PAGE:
6 Actually Useful Things To Do On Social Media This Summer

6 Actually Useful Things To Do On Social Media This Summer

Besides upload your vacation photos, of course.

If you are anything like me, you have probably seen your phone data usage soar and battery life plummet since classes ended. Although I do read The New York Times and other online news outlets on my phone, I will guiltily admit that most of the time I spend on social media is soul-sucking, wasted time. The next time you are bored and reach for your phone or laptop to scroll, think about these more “productive” things you can do with your spare time and social media accounts.

1. Unfriend & Unfollow

Remember the old days when you could not go through a lunch period without someone bragging about the precisely 364 followers they had on Instagram? We all realize by now that it is about quality over quantity when it comes to friends, and it is time to fix the mistakes made by your eighth grade self. I do not mean to sound like your mom, but being careful about who can see your stuff (especially those pictures from last weekend’s party… yikes!) is never a bad thing. If I had a dollar for every time I thought “Who the hell is that?” when scrolling through my friends list during my freshman year of college social media purge, I would have had enough to pay for my chemistry textbook. And if you do not think that is a lot of friends or money, please ask a STEM major — oh, and bring a box of tissues.

2. Delete Embarrassment Before it Happens

Going off of #1, those of us who have had social media accounts since middle school probably have a lot of posts and pictures… many of which we do not even remember. Taking a brief glance through your “Pictures of Me” folder may save you from feeling blind-sided when a friend sends you a picture of yourself in all of your braces and acne, pink puffy dress-wearing, middle school dance glory.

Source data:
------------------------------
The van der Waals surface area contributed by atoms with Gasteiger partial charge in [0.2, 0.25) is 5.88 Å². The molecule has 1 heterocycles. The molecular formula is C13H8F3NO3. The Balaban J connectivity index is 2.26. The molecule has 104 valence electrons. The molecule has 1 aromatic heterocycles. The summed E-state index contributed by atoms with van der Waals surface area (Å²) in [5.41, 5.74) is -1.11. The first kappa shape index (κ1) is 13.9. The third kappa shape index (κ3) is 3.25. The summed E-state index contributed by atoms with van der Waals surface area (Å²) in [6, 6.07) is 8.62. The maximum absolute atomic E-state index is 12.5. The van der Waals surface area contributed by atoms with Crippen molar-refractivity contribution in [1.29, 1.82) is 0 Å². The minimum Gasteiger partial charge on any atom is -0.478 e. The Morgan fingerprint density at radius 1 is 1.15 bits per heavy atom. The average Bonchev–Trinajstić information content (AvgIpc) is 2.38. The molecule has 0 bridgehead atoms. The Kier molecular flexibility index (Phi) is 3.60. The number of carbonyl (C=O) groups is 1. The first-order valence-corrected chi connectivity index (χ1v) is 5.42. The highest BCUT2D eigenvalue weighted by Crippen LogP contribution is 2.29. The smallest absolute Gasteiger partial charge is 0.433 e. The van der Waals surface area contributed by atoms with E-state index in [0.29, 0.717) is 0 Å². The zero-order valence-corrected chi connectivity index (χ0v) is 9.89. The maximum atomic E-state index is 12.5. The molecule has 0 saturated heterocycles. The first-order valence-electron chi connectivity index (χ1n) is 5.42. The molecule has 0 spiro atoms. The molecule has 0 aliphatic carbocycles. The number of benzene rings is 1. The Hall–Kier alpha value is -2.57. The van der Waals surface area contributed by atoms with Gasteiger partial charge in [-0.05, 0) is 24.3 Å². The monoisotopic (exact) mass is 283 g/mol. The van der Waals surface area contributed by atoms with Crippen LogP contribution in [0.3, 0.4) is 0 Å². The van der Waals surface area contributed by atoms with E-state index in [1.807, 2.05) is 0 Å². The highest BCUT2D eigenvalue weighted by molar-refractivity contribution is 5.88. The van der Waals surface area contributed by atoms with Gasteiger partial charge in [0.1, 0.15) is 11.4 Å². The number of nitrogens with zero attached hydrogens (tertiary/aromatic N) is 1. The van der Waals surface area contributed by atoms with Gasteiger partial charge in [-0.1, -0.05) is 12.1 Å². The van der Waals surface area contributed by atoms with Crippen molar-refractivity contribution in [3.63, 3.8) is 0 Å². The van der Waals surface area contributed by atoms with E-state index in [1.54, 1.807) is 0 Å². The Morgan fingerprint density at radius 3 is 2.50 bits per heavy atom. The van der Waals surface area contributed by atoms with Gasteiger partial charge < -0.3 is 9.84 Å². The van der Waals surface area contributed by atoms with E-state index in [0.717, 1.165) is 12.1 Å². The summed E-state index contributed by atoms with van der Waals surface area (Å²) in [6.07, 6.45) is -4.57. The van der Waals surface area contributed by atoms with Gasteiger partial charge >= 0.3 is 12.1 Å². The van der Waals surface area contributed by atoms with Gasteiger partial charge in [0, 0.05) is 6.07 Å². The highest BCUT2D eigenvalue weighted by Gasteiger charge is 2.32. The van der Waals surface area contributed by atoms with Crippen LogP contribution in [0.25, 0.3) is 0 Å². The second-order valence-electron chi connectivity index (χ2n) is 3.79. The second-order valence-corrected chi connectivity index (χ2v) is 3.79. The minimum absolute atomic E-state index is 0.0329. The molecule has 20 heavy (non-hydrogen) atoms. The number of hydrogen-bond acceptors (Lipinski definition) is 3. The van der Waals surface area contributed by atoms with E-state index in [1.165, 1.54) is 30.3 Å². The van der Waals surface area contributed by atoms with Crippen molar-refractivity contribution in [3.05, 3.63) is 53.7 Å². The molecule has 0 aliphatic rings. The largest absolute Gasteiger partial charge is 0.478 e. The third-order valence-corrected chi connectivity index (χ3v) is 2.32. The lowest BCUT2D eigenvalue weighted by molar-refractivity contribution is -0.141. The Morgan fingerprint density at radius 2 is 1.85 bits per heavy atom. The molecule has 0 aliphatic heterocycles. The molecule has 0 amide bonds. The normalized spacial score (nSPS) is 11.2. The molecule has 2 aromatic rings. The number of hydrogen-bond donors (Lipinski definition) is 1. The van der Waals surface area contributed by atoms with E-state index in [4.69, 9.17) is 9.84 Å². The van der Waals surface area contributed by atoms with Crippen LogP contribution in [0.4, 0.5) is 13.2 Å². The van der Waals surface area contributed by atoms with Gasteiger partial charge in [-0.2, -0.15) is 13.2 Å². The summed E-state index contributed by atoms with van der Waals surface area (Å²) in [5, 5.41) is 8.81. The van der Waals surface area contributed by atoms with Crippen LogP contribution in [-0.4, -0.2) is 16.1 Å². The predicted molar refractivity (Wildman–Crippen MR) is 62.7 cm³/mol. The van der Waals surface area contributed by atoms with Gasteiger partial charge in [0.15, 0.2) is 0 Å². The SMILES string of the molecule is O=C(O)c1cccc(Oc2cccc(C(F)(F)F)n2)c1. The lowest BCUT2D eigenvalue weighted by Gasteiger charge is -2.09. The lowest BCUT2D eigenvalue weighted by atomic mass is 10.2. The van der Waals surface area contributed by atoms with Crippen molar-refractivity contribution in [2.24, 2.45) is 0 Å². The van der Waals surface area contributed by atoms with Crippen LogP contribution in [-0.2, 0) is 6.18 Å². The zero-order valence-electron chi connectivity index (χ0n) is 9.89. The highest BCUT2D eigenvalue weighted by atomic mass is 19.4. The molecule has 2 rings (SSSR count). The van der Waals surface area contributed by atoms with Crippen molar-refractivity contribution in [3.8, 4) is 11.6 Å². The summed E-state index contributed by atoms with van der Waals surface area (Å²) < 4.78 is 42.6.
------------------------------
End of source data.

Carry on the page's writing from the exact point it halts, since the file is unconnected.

This does not have to be a complete business-minded endeavor either. Looking through old photos can be a warming and nostalgic experience, just like flipping through a physical photo album.

3. Reconnect with Old Friends

After clearing out embarrassing posts and dwindling down your friends list, you may find yourself missing the company of old friends or just wondering how they are doing. Messenger functions of social media give a way to interact very casually with those who you do not feel close enough to text, but email is too formal. Commenting on their posts is also a way to remind them that you still want to keep in touch.

4. Let Teachers Know How You Are Doing

No matter what you are doing after high school, there is no way that you got there alone. High school teachers are always curious to see where their students have gone, and they can pass on your post-graduation wisdom to their current students. I would definitely let the teachers or coaches that wrote your recommendation letters know how you are doing, since they took time out of their day to help you (hopefully) get accepted to your dream school, or get the job you have. Some of my high school teachers were totally okay with "friending" their students once they graduated, but email may be the best or most appropriate way to get in touch with them.

5. Create a LinkedIn

Although LinkedIn is not the first place you think of when I say “social media,” it is a legitimate social media platform, specifically for professionals. If you do not know already, LinkedIn is pretty much an adults-only Facebook, but instead of “friends” you have a “network,” and your profile is equivalent to a resume. Potential employers scout the site, especially looking for college students for internships and job opportunities. It is never too late to start!